President Dawda Jawara of Gambia has been visiting Paris for talks with officials of the Organisation for Economic Co-operation and Development on the present situation in the drought-stricken Sahel region of Africa.
SV President of Gambia Dawda Jawara speaking in English
JAWARA: "When we look at the concrete achievements by the international community to bring about meaningful development in the developing countries and closing the gap between the developed and the developing countries the result is somewhat negative, like instead of stabilising or closing the gap if anything the gap is widening. And I really see in the special relationship between the (indistinct) and the club a new approach. It might be effective in bringing about meaningful development in the developing areas. In the case of the Sahel when we faced the emergency situation -- there is a drought, there are food shortages -- the international community reacts positively and helps with emergency food aid. But in spite of the difficulties that we face in the Sahel generally the governments and people of the Sahel are not despondent, there's a lot of spirit and they want to get away from these periodic emergency operations into a situation where the region can develop sufficient food, irrespective of weather conditions and be able to feed themselves and avoid hunger and starvation, even when droughts occur and I think this is a very useful position to take."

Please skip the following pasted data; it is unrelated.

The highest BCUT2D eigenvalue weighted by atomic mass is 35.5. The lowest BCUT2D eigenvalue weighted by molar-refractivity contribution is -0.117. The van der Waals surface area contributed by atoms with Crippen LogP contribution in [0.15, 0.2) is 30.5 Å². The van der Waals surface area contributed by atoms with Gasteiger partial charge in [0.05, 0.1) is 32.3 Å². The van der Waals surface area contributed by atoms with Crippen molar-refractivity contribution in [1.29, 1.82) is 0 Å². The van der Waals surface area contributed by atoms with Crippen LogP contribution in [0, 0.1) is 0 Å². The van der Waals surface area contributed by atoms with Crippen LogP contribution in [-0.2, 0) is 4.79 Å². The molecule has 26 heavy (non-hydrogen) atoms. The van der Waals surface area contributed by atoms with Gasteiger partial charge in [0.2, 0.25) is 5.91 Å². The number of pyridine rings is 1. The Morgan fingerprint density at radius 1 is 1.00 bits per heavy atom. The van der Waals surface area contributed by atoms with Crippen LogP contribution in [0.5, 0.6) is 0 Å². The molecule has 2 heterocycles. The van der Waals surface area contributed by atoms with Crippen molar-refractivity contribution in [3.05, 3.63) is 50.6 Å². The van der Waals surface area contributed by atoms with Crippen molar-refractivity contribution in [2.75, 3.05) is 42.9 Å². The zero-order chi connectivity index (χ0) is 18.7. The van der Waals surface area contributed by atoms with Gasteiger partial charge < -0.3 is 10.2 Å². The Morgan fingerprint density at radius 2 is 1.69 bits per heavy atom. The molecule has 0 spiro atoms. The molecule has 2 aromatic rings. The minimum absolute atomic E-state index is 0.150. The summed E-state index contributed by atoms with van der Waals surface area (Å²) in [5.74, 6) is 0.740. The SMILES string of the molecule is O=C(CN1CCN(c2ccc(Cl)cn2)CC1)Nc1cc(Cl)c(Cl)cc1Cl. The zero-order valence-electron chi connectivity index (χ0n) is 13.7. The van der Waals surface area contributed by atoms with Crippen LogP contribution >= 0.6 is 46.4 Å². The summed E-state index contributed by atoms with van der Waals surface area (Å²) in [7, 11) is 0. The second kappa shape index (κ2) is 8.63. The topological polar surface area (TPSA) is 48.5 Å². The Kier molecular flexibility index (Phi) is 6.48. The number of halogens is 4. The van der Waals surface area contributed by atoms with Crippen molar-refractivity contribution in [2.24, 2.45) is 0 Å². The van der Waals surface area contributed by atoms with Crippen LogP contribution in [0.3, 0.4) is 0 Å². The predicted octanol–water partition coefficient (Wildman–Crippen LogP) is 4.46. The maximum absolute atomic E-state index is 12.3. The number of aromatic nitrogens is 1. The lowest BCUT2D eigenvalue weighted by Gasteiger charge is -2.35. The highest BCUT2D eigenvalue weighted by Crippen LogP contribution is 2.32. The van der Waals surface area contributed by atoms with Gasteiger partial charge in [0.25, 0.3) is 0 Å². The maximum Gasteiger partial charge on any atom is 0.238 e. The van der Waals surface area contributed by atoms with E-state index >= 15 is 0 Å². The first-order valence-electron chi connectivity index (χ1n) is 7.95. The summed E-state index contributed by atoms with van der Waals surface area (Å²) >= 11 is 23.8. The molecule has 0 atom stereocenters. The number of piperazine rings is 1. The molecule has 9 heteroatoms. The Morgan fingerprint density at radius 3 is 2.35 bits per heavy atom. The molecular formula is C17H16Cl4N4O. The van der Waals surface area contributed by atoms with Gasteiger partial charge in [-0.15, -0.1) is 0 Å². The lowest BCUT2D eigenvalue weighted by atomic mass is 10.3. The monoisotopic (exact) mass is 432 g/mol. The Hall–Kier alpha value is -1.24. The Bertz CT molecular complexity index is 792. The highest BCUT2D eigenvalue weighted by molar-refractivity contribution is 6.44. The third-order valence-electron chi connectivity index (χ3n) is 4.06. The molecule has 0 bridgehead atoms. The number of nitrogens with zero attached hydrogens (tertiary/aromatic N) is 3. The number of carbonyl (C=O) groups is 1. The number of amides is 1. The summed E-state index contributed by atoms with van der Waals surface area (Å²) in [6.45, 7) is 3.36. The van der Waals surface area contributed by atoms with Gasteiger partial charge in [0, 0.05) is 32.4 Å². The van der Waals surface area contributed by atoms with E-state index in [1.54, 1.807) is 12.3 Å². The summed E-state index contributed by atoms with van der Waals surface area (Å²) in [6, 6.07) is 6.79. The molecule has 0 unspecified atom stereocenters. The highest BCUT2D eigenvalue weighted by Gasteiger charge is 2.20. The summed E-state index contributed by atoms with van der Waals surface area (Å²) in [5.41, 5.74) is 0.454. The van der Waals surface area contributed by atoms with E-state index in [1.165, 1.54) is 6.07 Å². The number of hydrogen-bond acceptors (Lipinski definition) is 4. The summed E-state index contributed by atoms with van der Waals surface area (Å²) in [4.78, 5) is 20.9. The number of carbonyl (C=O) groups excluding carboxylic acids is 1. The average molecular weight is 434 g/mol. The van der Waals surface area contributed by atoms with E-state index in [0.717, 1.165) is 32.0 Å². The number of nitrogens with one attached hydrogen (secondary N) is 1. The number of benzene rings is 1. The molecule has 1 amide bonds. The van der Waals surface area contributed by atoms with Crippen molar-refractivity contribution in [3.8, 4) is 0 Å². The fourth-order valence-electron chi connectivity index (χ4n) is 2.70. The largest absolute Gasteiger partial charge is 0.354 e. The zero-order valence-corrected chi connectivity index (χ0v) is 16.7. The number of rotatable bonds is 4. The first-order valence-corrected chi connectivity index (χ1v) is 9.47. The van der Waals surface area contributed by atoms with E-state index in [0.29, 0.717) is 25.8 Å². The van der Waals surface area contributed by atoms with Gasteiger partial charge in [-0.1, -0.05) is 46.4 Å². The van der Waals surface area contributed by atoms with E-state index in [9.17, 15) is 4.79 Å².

The Sahel covers 3,000 miles (4,828 kilometres) across Africa south of the Sahara desert. It comprises eight countries: Chad, Gambia, Mali, Mauritania, Niger, Senegal, Upper Volta and the Cape Verde Islands with a population of about 27 million people. Severe drought in 1972-1973 caused many people and livestock to lose their lives. At its best underdeveloped, the drought brought the region to the brink of total disaster. The Sahel countries formed the "Interstate Committee for Drought Control in the Sahel" (CILSS) in 1973.
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Background: President Dawda Jawara of Gambia has been visiting Paris for talks with officials of the Organisation for Economic Co-operation and Development on the present situation in the drought-stricken Sahel region of Africa. At a news conference Mr. Jawara explained that the Sahel needed long-term development rather than periodic aid to save its people from starvation.